Of course you’ll need bait to catch fish. A rule of thumb with natural baits is that fresh is better but live is best. Maybe today you had the wrong bait, or some refrozen old and mushy and stinky bait, or shrimp that was sitting in the sun on the pier railing too long and now resembles shrimp jerky. Remember if you won’t eat the shrimp you’re using for bait, the fish may stick up their noses at it too. Always buy “people” shrimp at the shrimp stand. Unless you need the excuse…“my bait was bad,” or “I had the wrong bait,” and both are as believable as any.

Bait not only includes the bait you use, whether natural or artificial, but the bait available to the targeted fish swimming around in the water. However, NO bait in the water is never a good sign, making “matching the hatch” a moot point.

If you are having a bad year, not just a bad day or two, you’ll need to invoke more global excuses, try blaming beach nourishment, inlet relocation, or it’s a bad year for …(fill in the blank) or maybe global warming. That’s really in vogue these days. If you are having a bad decade, just throw up your hands and exclaim, “bad luck, always happens to ME.” Excuses, excuses, so maybe you just should have been there yesterday!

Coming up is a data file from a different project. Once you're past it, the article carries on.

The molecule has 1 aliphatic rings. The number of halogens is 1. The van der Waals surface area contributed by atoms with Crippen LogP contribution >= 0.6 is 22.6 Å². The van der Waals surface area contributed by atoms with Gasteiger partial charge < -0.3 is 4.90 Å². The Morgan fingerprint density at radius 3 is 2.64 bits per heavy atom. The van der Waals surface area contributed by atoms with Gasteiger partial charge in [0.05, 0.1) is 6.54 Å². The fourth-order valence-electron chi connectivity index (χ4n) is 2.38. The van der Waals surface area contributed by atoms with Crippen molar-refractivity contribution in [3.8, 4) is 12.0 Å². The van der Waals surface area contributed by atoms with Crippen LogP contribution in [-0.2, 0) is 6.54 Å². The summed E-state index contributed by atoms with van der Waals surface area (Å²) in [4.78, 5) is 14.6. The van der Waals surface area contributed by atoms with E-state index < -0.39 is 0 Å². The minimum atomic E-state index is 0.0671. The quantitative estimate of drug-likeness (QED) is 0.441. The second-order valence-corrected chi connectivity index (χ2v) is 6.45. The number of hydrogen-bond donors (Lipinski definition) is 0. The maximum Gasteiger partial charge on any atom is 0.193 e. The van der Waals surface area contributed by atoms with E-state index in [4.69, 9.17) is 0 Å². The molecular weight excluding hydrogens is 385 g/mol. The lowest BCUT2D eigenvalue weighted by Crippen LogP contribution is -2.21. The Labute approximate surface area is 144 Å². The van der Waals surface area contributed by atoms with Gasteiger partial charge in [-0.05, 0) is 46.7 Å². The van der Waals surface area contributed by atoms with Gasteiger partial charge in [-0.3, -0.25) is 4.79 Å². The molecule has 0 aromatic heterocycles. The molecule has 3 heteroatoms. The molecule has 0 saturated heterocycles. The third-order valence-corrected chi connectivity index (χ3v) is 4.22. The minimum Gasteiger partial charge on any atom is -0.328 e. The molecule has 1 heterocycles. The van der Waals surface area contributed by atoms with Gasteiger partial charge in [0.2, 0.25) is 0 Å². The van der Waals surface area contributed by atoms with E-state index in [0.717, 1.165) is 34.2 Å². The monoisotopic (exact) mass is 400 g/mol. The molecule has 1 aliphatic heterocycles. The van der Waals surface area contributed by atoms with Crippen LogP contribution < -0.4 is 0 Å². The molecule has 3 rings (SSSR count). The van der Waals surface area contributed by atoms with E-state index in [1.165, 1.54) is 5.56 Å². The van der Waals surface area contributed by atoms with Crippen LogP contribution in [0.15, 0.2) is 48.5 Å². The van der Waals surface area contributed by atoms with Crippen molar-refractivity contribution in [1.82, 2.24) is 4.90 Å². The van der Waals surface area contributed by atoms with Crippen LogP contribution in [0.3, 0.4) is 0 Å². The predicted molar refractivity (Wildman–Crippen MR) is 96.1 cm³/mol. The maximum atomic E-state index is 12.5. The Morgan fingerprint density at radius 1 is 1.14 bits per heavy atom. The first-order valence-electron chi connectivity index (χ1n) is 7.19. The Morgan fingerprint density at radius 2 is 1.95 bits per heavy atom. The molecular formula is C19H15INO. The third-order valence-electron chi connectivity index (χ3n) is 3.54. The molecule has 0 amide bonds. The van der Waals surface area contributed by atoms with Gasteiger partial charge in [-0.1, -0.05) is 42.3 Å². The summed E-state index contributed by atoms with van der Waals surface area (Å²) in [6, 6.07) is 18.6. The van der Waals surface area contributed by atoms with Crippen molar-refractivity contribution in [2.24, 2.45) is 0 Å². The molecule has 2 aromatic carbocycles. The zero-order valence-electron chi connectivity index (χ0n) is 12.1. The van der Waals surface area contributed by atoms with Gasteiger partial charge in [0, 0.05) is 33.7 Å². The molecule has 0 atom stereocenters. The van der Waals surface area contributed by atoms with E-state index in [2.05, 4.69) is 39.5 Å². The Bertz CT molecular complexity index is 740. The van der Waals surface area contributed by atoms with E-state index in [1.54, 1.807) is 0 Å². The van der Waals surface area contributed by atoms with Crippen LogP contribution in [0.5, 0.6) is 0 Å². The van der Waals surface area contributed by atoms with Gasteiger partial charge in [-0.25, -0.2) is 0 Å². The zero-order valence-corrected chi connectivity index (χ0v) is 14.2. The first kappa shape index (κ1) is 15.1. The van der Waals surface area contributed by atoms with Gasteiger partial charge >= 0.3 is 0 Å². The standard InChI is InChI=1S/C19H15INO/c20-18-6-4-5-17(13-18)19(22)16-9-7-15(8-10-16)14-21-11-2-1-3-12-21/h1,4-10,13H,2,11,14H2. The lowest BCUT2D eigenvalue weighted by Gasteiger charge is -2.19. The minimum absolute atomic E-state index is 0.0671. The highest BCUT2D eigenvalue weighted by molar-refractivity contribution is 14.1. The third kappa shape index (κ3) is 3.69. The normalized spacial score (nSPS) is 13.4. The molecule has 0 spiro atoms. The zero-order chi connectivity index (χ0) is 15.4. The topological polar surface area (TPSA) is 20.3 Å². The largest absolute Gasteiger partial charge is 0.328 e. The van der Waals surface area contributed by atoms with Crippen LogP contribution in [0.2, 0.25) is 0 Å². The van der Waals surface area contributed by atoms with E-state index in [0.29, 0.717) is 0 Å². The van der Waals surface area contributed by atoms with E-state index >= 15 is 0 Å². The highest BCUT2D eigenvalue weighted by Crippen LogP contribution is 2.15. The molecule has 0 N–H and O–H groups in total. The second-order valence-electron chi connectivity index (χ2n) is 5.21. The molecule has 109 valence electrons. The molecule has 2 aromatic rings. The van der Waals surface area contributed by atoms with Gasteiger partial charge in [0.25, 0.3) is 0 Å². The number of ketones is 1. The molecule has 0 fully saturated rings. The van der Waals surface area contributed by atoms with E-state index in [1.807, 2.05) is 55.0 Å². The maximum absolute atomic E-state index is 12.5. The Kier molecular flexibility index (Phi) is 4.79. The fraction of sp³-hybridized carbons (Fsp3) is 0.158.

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Black curve is the average data from 1996 to 2020. Colorful squares are 2020 data to the present. X-axis is week of the year, Y-axis Water temperature at Bogue Pier. Lone vertical bar near the top of the graph is 4th of July.  Pretty warm temps for the 2020 year so far.


November surf (blue diamonds) and sound (red squares) water temps fr Emerald Isle.

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Emerald Isle Water Temperatures for October 2020
Surf at Bogue Pier had a Low of 71°, high of 75° only a slight 4° difference, with an average of 73.3°, and again above normal for the month. Sound had a Low of 65° and a high of 76° and an average of 71.3°. October’s surf and sound were mild and basically flat throughout the month, during a month we often see a noticeable drop-off. By the end of October we had a season total 27 named storms now well into the Greek Alphabet and more forming into November. Check out the graph, blue diamonds are the surf, red squares are the sound temperatures.